Bowman, 50, was a journalism student in 1980 at Brigham Young University in Provo, Utah, when she met another student, Christopher Bowman. As they dated, she applied her interviewing skills to get the shy man to tell her of his past. She learned he had grown up in a Mexican colony. Months later, they went to Colonia Dublán for his family reunion. “That was my first exposure to the colonies,” she said. As a joke, Christopher showed her an adobe hut and said that was where he had grown up. “He just wanted to see my reaction,” she said.

The couple married in 1983 and moved to the colonies where Christopher took over family property with orchards and cropland.

“My experience with moving down there was totally different than the experience for the women who went there in 1885,” Bowman said. In the beginning, some lived in cavernlike holes along a river or in their wagons. It was a rigorous life of a new culture, isolation and building communities from scratch.

When Christopher became bishop of their ward, he asked Pamela to write a pageant play, in 1996, highlighting history of the Mormon colonies. It would include the challenges of getting land, the dangers of Pancho Villa and marauders in northern Mexico and efforts of Mormons to stay politically neutral. Although she never completed the play, her efforts provided grist for the eventual “Land of Refuge” documentary. She began taking filmmaking classes from Greening at Mesa Community College, then, together, they traveled to Zambia and produced a feature, “Bad Timing,” and a documentary, “Voice of an African Nation.”

With that experience, they formed their own production company and launched into the Mexican project, with Greening as producer and co-writer with Bowman. As they read through hundreds of journals and personal histories, they decided to select quotes, then find descendants in Mexico and the U.S. to voice those quotes on film. They also have vintage photos and film of the colonies.

“I want to show the strength of character of these people,” with emphasis on the women, Bowman said. “They had nothing and they did whatever they had to do to raise their children in the way they wanted to raise them.”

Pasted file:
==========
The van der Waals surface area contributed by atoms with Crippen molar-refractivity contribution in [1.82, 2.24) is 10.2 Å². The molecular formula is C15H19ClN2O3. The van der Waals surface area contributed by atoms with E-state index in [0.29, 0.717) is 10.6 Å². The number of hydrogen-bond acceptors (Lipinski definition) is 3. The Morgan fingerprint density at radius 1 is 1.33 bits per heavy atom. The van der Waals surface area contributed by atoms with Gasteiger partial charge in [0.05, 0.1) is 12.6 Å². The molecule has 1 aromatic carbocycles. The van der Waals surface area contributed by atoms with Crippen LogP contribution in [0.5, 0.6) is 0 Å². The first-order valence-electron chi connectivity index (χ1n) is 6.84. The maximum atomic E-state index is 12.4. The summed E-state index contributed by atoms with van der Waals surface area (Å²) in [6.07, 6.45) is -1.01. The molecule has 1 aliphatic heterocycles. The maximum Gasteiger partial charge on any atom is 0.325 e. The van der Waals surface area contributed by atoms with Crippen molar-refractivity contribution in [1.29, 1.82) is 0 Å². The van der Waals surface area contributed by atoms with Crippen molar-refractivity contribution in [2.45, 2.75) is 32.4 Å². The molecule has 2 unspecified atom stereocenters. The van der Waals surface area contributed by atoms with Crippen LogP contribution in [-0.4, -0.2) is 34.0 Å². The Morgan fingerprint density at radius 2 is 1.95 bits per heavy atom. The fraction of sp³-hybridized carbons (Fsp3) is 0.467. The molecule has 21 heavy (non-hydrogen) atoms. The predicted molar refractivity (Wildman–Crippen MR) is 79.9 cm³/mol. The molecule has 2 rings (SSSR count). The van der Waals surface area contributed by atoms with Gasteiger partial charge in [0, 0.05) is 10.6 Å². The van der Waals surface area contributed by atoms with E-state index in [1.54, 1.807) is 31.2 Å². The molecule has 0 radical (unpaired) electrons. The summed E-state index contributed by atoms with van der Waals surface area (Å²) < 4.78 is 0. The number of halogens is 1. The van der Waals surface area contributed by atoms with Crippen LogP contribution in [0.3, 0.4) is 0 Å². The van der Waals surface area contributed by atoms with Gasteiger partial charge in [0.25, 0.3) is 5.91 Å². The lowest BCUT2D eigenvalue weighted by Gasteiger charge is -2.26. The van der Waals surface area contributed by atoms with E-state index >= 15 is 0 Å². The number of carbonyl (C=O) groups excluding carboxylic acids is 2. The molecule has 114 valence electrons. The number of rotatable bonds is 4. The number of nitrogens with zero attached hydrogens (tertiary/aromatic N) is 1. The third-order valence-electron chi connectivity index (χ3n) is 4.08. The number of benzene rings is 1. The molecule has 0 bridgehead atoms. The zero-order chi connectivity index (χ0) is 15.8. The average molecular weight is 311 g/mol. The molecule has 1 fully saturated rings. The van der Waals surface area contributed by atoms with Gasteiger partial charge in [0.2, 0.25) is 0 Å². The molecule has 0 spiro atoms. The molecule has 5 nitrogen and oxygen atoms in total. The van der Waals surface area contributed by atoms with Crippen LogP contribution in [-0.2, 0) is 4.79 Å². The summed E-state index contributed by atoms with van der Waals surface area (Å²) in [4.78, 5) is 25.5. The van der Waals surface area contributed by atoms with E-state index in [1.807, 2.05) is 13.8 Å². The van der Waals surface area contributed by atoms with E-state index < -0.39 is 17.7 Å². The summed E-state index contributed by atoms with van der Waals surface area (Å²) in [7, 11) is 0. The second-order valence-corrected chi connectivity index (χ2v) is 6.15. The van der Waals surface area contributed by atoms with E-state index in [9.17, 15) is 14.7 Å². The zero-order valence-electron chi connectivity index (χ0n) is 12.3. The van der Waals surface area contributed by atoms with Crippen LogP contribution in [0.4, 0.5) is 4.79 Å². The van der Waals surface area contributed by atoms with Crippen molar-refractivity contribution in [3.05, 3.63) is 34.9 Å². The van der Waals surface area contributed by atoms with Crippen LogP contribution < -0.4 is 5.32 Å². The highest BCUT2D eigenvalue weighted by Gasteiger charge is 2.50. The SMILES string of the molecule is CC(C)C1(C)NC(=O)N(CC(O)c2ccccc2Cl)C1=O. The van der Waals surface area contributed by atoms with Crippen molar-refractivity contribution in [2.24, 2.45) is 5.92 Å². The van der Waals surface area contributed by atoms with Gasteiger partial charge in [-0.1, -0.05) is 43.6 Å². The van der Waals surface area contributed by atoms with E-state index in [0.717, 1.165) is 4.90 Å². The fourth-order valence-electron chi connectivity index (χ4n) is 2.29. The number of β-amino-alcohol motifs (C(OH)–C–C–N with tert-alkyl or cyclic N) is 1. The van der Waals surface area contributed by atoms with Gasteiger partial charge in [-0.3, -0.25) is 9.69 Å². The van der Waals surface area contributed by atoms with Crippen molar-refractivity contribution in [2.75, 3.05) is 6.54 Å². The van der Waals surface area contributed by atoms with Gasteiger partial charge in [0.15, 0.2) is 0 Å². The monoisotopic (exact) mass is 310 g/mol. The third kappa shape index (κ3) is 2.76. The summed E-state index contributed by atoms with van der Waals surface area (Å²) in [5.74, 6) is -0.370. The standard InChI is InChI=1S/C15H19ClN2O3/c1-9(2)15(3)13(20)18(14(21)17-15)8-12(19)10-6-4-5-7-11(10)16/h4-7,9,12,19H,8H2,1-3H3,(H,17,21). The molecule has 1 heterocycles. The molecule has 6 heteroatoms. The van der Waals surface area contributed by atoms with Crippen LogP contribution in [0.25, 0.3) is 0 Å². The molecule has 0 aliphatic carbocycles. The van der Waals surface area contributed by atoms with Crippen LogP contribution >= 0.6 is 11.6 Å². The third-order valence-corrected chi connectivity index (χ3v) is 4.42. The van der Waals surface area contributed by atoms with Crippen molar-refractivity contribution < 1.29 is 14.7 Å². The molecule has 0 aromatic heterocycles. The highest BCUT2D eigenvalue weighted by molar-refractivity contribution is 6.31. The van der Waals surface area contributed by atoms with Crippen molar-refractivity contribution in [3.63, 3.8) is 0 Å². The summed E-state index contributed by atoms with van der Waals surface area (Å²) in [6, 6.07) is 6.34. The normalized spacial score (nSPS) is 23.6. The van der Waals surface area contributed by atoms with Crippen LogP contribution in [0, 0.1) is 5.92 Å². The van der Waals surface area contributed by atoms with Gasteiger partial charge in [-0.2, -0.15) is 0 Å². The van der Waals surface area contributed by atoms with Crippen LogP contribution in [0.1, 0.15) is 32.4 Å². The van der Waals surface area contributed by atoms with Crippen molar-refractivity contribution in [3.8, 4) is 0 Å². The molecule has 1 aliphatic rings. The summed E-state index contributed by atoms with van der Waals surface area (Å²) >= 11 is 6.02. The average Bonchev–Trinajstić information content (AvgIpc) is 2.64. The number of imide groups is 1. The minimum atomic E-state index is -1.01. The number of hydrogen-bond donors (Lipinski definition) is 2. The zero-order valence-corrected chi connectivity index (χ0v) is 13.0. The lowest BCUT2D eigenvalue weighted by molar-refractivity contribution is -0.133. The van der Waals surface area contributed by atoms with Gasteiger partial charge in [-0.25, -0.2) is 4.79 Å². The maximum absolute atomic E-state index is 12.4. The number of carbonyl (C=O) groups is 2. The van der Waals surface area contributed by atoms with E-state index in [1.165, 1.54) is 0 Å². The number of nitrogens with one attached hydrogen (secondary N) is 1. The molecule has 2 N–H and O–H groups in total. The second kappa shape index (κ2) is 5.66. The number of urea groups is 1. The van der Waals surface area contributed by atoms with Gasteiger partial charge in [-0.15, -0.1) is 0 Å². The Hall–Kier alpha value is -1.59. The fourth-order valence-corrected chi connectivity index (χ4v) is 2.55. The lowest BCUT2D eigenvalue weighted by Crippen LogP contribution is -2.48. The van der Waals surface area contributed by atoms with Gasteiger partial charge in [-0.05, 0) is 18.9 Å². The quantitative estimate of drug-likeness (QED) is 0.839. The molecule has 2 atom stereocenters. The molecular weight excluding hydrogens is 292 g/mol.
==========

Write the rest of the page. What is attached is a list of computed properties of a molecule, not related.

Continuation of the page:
“Some of the women said they loved their sister wives and became best friends,” Greening said. Certainly, there were some women who had jealousies,” such as a woman who was so stressed that her husband was with another wife, she would stay up all night cleaning house.

“If you talk to anyone from the colonies, 95 percent of them will tell you they are so proud and happy to have had that experience,” she said. “They feel such a tie and bond with the colonies.”

Besides the 70-minute documentary, they have set up a Web site where Mormons with historical ties to the colonies can post information, stories and photos at

Bowman and Greening are exploring doing a documentary on two American colonial women, midwife and religious activist Anne Hutchinson and Quaker martyr Mary Dyer. Hutchinson was put on trial in 1637 in the Massachusetts Bay Colony for arguing people could communicate directly with God without the help of ministers (all men) and the Bible. She was convicted and banished from the colony. At the height of anti-Quaker fervor in Boston, Dyer was imprisoned for her activism, then banished. But when she defiantly returned, Dyer was hanged in 1660. Their persecution, Greening said, helped feed Thomas Jefferson’s historical writings on the principles of freedom of religion. As original told in the East Valley Tribune